|Multi-Way Conventional loudspeakers with crossovers|
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|4th December 2007, 11:28 PM||#1|
Join Date: Mar 2001
Location: PA USA
Digital crossover signal routing
During swapping amplifiers recently I decided to try a different than the usual routing of signals on my sound card. I found something worth noting. Here is the background:
Different converters have different specs when it comes to channel separation, especially when you consider the different analog stages that follow the DA converter chip. Normally it is natural to assign bass left and right to one pair of outputs, mids left and right to another pair and so on. So with that "normal" connection left and right channel separation spec of the converter is preserved. Left bass information bleeds into right bass, left mids bleed into right mids, left highs bleed into right highs.
I decided to organize my crossover outputs in a different fashion to see if there is an audible difference. So, I connected outputs 1-4 on my 8 channel converter to the left speaker and channels 5-8 to the right speaker. Now the bleed within each stereo converter is between lows and mids1, and mids2 and highs. But, the crossover filters overlap anyway, so the bleed is much harder to detect. With this configuration our left and right speakers don't share any part of the stereo converters- other than common power supply.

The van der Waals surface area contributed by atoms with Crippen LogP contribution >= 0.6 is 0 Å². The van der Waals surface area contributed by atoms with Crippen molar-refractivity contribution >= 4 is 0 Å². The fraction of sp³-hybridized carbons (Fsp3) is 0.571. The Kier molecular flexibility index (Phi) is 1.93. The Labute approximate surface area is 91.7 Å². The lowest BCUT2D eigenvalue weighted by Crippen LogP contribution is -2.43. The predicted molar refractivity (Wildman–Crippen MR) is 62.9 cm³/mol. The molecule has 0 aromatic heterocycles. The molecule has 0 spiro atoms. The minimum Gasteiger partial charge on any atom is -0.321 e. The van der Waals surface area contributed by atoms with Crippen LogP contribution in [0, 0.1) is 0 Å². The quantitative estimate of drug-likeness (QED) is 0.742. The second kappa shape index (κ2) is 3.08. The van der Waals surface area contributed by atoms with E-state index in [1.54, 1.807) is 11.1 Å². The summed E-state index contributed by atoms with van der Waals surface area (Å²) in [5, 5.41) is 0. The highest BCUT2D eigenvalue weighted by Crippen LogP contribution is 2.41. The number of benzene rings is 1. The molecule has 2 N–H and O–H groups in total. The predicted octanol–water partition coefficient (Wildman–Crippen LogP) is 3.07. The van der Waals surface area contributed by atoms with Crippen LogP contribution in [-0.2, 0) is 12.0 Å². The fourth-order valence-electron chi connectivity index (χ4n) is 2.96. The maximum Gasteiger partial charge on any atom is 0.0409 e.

I have to report that in my system the separation of speakers with this configuration is definitely improved. The stereo image is better defined.
The connection goes as follows:
allocator out - sound card out
1 - 1
2 - 5
3 - 2
4 - 6
5 - 3
6 - 7
7 - 4
8 - 8
You can also see the diagram I drew to illustrate the two different connections. www.thuneau.com/images/allocator-connections.pdf .
Notice the amplifier channels are also better isolated in this connection.
Improved separation might not be the case with every sound card or converter on the market, but it makes a difference with the Alesis AI-3 and the 8-channel Lab Gruppen C 10:8X amplifier I just got.
BTW, the Lab Gruppen switcher is very nice with the only drawback being the fan which is audible even at the low setting- but only with very quiet music. It's about as loud as a normal PC. Once the music is played at normal level- 75-80dB SPL I can't really hear the amp fan.
The low frequency control and clarity of the amp is outstanding. It should be worth building a little iso-enclosure to suppress the noise.
"Most people just say what they know, the wise ones know just what to say."
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